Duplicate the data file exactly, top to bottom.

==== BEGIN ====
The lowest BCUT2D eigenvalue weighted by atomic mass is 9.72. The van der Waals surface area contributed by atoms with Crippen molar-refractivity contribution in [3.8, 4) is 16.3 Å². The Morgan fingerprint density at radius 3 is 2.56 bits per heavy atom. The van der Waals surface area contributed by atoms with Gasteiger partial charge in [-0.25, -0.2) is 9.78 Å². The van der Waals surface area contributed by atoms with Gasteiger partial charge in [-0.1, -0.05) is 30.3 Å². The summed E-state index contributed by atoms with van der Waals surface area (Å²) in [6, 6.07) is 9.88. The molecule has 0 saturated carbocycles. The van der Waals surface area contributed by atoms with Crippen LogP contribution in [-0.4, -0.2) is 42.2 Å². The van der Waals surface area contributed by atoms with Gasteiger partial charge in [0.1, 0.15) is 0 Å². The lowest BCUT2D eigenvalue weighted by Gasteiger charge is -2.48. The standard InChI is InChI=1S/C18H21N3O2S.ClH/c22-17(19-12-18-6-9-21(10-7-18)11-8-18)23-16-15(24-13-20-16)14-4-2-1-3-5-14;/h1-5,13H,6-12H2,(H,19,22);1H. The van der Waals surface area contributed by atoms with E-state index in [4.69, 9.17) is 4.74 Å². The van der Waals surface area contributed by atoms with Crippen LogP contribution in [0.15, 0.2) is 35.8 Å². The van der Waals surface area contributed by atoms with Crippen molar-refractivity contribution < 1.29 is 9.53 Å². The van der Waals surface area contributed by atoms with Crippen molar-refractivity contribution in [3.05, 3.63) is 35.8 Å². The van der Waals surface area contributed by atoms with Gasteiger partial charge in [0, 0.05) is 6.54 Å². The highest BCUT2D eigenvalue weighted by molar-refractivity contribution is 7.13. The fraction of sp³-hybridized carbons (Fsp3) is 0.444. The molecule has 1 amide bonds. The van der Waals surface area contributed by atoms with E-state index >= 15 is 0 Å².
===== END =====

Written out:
The lowest BCUT2D eigenvalue weighted by atomic mass is 9.72. The van der Waals surface area contributed by atoms with Crippen molar-refractivity contribution in [3.8, 4) is 16.3 Å². The Morgan fingerprint density at radius 3 is 2.56 bits per heavy atom. The van der Waals surface area contributed by atoms with Gasteiger partial charge in [-0.25, -0.2) is 9.78 Å². The van der Waals surface area contributed by atoms with Gasteiger partial charge in [-0.1, -0.05) is 30.3 Å². The summed E-state index contributed by atoms with van der Waals surface area (Å²) in [6, 6.07) is 9.88. The molecule has 0 saturated carbocycles. The van der Waals surface area contributed by atoms with Crippen LogP contribution in [-0.4, -0.2) is 42.2 Å². The van der Waals surface area contributed by atoms with Gasteiger partial charge in [0.1, 0.15) is 0 Å². The lowest BCUT2D eigenvalue weighted by Gasteiger charge is -2.48. The standard InChI is InChI=1S/C18H21N3O2S.ClH/c22-17(19-12-18-6-9-21(10-7-18)11-8-18)23-16-15(24-13-20-16)14-4-2-1-3-5-14;/h1-5,13H,6-12H2,(H,19,22);1H. The van der Waals surface area contributed by atoms with E-state index in [4.69, 9.17) is 4.74 Å². The van der Waals surface area contributed by atoms with Crippen LogP contribution in [0.15, 0.2) is 35.8 Å². The van der Waals surface area contributed by atoms with Crippen molar-refractivity contribution < 1.29 is 9.53 Å². The van der Waals surface area contributed by atoms with Crippen molar-refractivity contribution in [3.05, 3.63) is 35.8 Å². The van der Waals surface area contributed by atoms with Gasteiger partial charge in [0, 0.05) is 6.54 Å². The highest BCUT2D eigenvalue weighted by molar-refractivity contribution is 7.13. The fraction of sp³-hybridized carbons (Fsp3) is 0.444. The molecule has 1 amide bonds. The van der Waals surface area contributed by atoms with E-state index >= 15 is 0 Å².